Drew v Walsall Healthcare NHS Trust: EAT 20 Sep 2013

EAT Religion or Belief Discrimination : UNFAIR DISMISSAL – Reasonableness of dismissal
The Appellant was dismissed from his employment as a paediatric consultant. He worked in a multicultural and multi-faith department. Problems within the department arose because the Appellant habitually used Christian references in his professional communications. An internal investigation made a recommendation, among others, that he should keep his personal views and religious beliefs to himself and should not impose them on others. The Appellant did not accept the recommendation and took out a grievance. It was agreed that the Loyal College should carry out an independent review; the College appointed a panel of 2 consultants and an HR practitioner. The panel, after investigation, produced a report which made a number of recommendations; one of them was that the Appellant should refrain from any religious references in his professional communications.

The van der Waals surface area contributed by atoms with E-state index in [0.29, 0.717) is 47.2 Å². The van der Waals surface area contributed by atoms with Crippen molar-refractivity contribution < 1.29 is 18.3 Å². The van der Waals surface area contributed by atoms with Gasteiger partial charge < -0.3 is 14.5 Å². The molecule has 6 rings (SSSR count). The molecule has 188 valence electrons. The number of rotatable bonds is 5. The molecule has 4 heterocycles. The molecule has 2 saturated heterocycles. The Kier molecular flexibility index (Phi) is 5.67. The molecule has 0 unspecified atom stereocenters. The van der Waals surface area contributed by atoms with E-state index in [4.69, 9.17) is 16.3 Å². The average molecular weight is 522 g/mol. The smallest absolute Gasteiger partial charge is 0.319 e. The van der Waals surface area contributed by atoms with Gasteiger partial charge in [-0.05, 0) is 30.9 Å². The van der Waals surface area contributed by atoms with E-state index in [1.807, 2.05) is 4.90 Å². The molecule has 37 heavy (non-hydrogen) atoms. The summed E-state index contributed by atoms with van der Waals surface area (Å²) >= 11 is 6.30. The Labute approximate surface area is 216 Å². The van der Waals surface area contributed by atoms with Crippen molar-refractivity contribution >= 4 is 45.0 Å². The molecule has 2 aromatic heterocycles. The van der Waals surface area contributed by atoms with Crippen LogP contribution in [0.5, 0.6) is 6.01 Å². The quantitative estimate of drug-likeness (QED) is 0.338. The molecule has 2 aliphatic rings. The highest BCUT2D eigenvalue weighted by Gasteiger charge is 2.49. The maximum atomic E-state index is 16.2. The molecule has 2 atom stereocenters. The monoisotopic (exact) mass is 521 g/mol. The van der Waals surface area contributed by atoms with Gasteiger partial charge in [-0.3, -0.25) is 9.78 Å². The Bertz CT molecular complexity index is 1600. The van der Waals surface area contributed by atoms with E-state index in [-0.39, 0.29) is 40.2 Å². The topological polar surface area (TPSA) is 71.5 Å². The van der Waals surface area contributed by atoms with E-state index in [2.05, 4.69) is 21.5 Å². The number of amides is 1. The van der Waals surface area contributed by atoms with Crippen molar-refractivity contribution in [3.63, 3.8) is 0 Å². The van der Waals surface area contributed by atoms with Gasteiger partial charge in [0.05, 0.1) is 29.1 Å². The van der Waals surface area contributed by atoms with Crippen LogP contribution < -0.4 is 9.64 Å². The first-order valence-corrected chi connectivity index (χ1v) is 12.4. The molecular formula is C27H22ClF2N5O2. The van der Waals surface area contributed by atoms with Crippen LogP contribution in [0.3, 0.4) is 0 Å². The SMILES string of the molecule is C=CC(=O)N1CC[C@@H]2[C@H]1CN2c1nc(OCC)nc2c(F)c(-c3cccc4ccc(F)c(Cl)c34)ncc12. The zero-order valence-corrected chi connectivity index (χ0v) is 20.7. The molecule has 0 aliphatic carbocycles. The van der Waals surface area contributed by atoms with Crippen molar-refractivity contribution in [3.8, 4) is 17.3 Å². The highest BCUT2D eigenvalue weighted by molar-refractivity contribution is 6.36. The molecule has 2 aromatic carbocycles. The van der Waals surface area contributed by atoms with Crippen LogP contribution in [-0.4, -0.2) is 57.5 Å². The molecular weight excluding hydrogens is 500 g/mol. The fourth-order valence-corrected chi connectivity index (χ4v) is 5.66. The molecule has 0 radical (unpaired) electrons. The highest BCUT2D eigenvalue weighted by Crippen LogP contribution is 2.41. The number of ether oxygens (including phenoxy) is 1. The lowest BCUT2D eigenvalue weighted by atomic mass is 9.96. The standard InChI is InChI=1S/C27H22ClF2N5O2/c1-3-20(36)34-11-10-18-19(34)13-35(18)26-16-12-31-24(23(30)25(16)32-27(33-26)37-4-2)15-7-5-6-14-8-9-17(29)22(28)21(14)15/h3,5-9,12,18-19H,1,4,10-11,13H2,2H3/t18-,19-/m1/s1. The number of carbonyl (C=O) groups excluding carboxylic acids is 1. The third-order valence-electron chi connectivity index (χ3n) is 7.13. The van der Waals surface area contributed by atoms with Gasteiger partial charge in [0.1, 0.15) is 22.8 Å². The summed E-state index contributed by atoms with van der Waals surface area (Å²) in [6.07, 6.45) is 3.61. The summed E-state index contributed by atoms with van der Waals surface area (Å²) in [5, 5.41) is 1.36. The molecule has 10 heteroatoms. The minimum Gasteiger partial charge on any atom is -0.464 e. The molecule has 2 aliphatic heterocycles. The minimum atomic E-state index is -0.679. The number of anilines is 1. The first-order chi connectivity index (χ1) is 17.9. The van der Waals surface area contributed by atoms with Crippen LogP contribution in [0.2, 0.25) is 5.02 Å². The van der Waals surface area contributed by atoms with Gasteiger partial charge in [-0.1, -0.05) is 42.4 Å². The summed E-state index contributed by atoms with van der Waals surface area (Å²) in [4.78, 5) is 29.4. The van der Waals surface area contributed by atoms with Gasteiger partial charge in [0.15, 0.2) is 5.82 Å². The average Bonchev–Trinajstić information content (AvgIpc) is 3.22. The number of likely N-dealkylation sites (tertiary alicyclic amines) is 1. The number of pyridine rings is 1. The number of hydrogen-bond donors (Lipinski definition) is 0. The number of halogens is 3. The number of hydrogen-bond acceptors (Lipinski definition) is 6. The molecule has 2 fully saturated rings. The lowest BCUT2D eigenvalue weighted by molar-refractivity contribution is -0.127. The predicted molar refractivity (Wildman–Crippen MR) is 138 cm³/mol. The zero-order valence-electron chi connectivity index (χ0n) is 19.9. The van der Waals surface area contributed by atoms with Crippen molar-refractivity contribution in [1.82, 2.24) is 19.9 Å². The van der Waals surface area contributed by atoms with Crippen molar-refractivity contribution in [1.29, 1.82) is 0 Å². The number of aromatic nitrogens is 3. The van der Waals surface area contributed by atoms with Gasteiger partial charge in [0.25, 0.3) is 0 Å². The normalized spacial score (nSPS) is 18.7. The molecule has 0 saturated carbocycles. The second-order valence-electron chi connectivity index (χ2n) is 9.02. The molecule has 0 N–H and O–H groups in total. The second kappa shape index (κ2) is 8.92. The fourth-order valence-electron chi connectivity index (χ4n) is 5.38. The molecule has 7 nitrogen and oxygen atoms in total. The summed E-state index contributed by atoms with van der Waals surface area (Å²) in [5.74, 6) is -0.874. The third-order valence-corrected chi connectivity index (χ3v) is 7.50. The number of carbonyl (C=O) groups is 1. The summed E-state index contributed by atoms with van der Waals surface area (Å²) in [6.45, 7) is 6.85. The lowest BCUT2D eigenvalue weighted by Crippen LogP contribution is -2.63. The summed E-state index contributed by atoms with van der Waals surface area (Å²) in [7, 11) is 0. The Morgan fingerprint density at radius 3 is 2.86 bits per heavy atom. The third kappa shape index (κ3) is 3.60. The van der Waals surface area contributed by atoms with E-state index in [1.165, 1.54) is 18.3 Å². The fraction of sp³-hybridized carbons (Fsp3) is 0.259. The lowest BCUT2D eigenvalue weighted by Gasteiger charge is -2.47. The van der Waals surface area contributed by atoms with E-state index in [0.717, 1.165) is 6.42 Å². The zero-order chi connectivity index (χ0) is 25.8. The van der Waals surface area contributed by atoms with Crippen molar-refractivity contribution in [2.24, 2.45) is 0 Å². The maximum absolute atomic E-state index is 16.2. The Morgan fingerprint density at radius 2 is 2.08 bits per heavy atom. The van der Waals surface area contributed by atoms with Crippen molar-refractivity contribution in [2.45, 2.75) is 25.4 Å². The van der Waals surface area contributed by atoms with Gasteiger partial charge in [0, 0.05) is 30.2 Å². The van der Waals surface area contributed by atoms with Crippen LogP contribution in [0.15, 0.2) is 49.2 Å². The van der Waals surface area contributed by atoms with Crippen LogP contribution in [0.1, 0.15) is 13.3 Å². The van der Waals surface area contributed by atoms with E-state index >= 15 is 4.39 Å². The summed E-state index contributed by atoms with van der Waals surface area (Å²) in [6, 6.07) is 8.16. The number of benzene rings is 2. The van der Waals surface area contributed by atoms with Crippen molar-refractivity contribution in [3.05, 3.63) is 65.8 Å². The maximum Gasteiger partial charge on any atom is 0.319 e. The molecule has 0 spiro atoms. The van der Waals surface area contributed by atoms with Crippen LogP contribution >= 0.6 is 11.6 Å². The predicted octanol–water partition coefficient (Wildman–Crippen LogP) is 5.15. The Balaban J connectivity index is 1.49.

All the relevant staff accepted the panel’s recommendations, except the Appellant who refused to accept the recommendation set out above and maintained that position when a 3rd investigation, carried out by an independent HR consultant advised disciplinary proceedings, which were carried out and led to the Appellant’s dismissal.
The Appellant claimed that he had been discriminated against on religious grounds in 14 respects, had been victimized and had been unfairly dismissed. The Employment Tribunal rejected his claims.
On appeal multiple grounds were argued; all failed. The ET had correctly directed themselves to follow the guidance given by the EAT in Ladele (2009 IRLR 154) and had correctly applied that guidance. They had identified correctly a hypothetical comparator (having rejected the Appellant’s actual comparator, a conclusion which was not attacked on appeal) as someone whose relevant circumstances were the same as those of the Appellant save for his protected characteristic, described by the Appellant as that of being an ‘orthodox Christian’, and who acted as the Appellant had done but used terms relating to his own religious belief system or non-religious or atheist belief system and were entitled to conclude that such a comparator would have been treated in the same way. Much of the appeal was or amounted to arguments of perversity; but the ET had reached factual conclusions which it was open to then to reach. The ET’s conclusions on all claims were not based on error of law.

Jeffrey Burke QC
[2013] UKEAT 0378 – 12 – 2009
England and Wales

Employment, Discrimination

Updated: 20 November 2021; Ref: scu.515406